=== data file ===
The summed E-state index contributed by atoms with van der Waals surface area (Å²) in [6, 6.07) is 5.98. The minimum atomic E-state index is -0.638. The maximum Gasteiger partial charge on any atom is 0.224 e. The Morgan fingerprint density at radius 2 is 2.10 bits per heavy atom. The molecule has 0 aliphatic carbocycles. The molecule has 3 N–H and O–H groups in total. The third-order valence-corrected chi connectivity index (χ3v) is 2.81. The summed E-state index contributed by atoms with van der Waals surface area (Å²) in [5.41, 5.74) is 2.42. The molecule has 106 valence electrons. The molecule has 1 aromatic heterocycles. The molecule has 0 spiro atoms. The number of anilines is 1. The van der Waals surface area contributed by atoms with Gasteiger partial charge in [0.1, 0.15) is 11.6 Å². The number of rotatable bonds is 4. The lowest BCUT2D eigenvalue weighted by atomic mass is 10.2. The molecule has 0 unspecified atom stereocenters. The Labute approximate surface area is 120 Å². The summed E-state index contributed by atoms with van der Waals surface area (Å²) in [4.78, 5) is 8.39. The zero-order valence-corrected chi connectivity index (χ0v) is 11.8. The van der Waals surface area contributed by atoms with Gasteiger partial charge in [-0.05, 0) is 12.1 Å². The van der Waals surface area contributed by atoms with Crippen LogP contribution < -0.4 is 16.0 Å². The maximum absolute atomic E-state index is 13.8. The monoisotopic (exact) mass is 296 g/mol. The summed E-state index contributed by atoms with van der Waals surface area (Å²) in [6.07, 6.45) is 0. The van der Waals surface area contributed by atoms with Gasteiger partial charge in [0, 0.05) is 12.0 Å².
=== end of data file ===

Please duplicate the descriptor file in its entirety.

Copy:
The summed E-state index contributed by atoms with van der Waals surface area (Å²) in [6, 6.07) is 5.98. The minimum atomic E-state index is -0.638. The maximum Gasteiger partial charge on any atom is 0.224 e. The Morgan fingerprint density at radius 2 is 2.10 bits per heavy atom. The molecule has 0 aliphatic carbocycles. The molecule has 3 N–H and O–H groups in total. The third-order valence-corrected chi connectivity index (χ3v) is 2.81. The summed E-state index contributed by atoms with van der Waals surface area (Å²) in [5.41, 5.74) is 2.42. The molecule has 106 valence electrons. The molecule has 1 aromatic heterocycles. The molecule has 0 spiro atoms. The number of anilines is 1. The van der Waals surface area contributed by atoms with Gasteiger partial charge in [0.1, 0.15) is 11.6 Å². The number of rotatable bonds is 4. The lowest BCUT2D eigenvalue weighted by atomic mass is 10.2. The molecule has 0 unspecified atom stereocenters. The Labute approximate surface area is 120 Å². The summed E-state index contributed by atoms with van der Waals surface area (Å²) in [4.78, 5) is 8.39. The zero-order valence-corrected chi connectivity index (χ0v) is 11.8. The van der Waals surface area contributed by atoms with Gasteiger partial charge in [-0.05, 0) is 12.1 Å². The van der Waals surface area contributed by atoms with Crippen LogP contribution < -0.4 is 16.0 Å². The maximum absolute atomic E-state index is 13.8. The monoisotopic (exact) mass is 296 g/mol. The summed E-state index contributed by atoms with van der Waals surface area (Å²) in [6.07, 6.45) is 0. The van der Waals surface area contributed by atoms with Gasteiger partial charge in [0, 0.05) is 12.0 Å².